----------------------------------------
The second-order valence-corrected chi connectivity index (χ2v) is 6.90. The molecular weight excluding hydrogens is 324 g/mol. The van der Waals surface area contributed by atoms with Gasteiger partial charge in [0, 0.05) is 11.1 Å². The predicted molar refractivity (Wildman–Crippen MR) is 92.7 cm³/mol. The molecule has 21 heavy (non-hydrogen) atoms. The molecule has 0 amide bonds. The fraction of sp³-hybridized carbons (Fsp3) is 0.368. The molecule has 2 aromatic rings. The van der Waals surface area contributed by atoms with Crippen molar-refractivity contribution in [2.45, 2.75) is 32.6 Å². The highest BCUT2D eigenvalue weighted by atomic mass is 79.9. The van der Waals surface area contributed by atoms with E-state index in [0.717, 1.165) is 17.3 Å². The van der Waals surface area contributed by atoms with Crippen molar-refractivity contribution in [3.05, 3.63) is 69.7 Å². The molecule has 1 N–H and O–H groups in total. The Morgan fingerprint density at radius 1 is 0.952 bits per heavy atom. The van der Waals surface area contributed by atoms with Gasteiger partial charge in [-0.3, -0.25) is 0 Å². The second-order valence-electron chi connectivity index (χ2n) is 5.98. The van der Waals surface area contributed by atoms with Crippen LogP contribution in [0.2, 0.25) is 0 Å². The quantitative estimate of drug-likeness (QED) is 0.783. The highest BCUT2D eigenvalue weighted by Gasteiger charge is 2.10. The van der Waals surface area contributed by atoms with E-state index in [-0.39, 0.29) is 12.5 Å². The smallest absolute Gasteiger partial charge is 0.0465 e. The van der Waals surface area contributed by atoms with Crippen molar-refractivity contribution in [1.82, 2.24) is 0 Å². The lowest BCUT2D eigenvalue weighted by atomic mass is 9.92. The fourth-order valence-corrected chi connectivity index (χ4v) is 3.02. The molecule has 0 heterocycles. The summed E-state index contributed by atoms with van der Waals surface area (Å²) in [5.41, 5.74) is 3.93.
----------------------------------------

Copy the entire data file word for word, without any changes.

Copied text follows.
The second-order valence-corrected chi connectivity index (χ2v) is 6.90. The molecular weight excluding hydrogens is 324 g/mol. The van der Waals surface area contributed by atoms with Gasteiger partial charge in [0, 0.05) is 11.1 Å². The predicted molar refractivity (Wildman–Crippen MR) is 92.7 cm³/mol. The molecule has 21 heavy (non-hydrogen) atoms. The molecule has 0 amide bonds. The fraction of sp³-hybridized carbons (Fsp3) is 0.368. The molecule has 2 aromatic rings. The van der Waals surface area contributed by atoms with Crippen molar-refractivity contribution in [2.45, 2.75) is 32.6 Å². The highest BCUT2D eigenvalue weighted by atomic mass is 79.9. The van der Waals surface area contributed by atoms with E-state index in [0.717, 1.165) is 17.3 Å². The van der Waals surface area contributed by atoms with Crippen molar-refractivity contribution in [3.05, 3.63) is 69.7 Å². The molecule has 1 N–H and O–H groups in total. The Morgan fingerprint density at radius 1 is 0.952 bits per heavy atom. The van der Waals surface area contributed by atoms with Gasteiger partial charge in [-0.3, -0.25) is 0 Å². The second-order valence-electron chi connectivity index (χ2n) is 5.98. The van der Waals surface area contributed by atoms with Crippen LogP contribution in [0.2, 0.25) is 0 Å². The quantitative estimate of drug-likeness (QED) is 0.783. The highest BCUT2D eigenvalue weighted by Gasteiger charge is 2.10. The van der Waals surface area contributed by atoms with E-state index in [-0.39, 0.29) is 12.5 Å². The smallest absolute Gasteiger partial charge is 0.0465 e. The van der Waals surface area contributed by atoms with Crippen molar-refractivity contribution in [1.82, 2.24) is 0 Å². The lowest BCUT2D eigenvalue weighted by atomic mass is 9.92. The fourth-order valence-corrected chi connectivity index (χ4v) is 3.02. The molecule has 0 heterocycles. The summed E-state index contributed by atoms with van der Waals surface area (Å²) in [5.41, 5.74) is 3.93.